No one enjoys feeling lonely, but according to a recent report from the National Academies of Sciences, Engineering, and Medicine (NASEM), a quarter of senior adults over 65 are considered socially isolated.
Research has shown that having a healthy social life is critical to both physical and mental health. It can even slow the rate of cognitive decline, and prevent some health problems in seniors.
If you’ve noticed your loved one spends most of his or her time alone or just hasn’t been as social as they once were, read on to learn how to promote healthier social habits.
Why Do Some Seniors Become Less Social?
While many seniors continue to have a full social life and enjoy seeing friends and family regularly, others find themselves increasingly isolated. There are a few reasons why they may have trouble keeping up with their social circle like they once did. These could include:
- Difficulty getting out on their own if they have mobility issues.
- Lack of friends or family living in the area.
- Inability to physically do the things they once enjoyed most.
It might be easy for you to recognize isolation in your loved one, or the signs might be a little more difficult to identify. If you aren’t sure, have a frank discussion with them. Ask direct questions about daily habits, hobbies, friends that they used to regularly see, or how often they get out of the house. This may give you the answers you need to help them make positive changes.
Seniors and Social Media
Social media isn’t just for college students and parents posting baby photos. Around a third of seniors 65 and above report using social networking sites. And studies have shown that interacting with others online has similar benefits to interacting in person - when done right.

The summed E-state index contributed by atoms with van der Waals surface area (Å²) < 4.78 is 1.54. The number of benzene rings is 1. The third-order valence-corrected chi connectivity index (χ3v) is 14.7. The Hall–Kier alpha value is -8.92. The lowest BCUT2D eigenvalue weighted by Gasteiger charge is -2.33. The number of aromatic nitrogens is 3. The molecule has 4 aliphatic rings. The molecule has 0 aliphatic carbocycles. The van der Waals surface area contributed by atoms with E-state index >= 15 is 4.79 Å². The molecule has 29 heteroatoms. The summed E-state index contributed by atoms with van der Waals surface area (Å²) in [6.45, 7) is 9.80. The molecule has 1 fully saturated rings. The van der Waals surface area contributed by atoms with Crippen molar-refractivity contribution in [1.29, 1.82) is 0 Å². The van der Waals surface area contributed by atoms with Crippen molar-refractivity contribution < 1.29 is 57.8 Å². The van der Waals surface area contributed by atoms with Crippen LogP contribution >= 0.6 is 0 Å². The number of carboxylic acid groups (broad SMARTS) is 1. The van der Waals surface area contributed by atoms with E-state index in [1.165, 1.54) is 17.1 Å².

For a senior who may have trouble leaving their home or whose family lives far away, social media can be a simple way for them to stay connected. Sharing video calls with relatives, sending messages to friends, and seeing photos from acquaintances’ travels all help seniors strengthen their social ties.
To help a loved one start using social media, it helps to show rather than tell. Pick a time when you’ll be visiting, and if they’re interested, show them how to set up an account. Remember to keep privacy and safety in mind, too.
Benefits of Volunteering for Seniors
Volunteering can promote long-term mental health benefits that go beyond just a good feeling. A study of seniors who spent an average of six hours per week volunteering found that their mental health, feeling of productivity, and overall well-being improved.
Volunteering can also give retirees something to do that they may not have experienced in a while. Having a sense of purpose and a job to do is key to living a fulfilling life.
To get started, help your loved one search for nearby organizations they would like to support through a local volunteer network, such as New York Cares. Religious organizations, alumni groups, cultural sites like museums and libraries, and nonprofits are good places to look, too.
Seniors and Continuing Education
When your loved one has been knitting her whole life or loves to go birdwatching, it’s natural that they may want to continue pursuing just those hobbies. However, you may also want to encourage them to find new hobbies to enjoy as well.
Learning something new at any age can help boost brain health and may even slow the progression of mental decline.
One way to pick up a new skill is to join a club or group that meets regularly. From writing and pottery to dance and music, joining a group will help seniors meet new people and get started with a new hobby they’ll enjoy learning.
Another way is to take a class on something interesting. Colleges and universities often allow non-students to audit classes for free, and there are online options for the tech-savvy as well.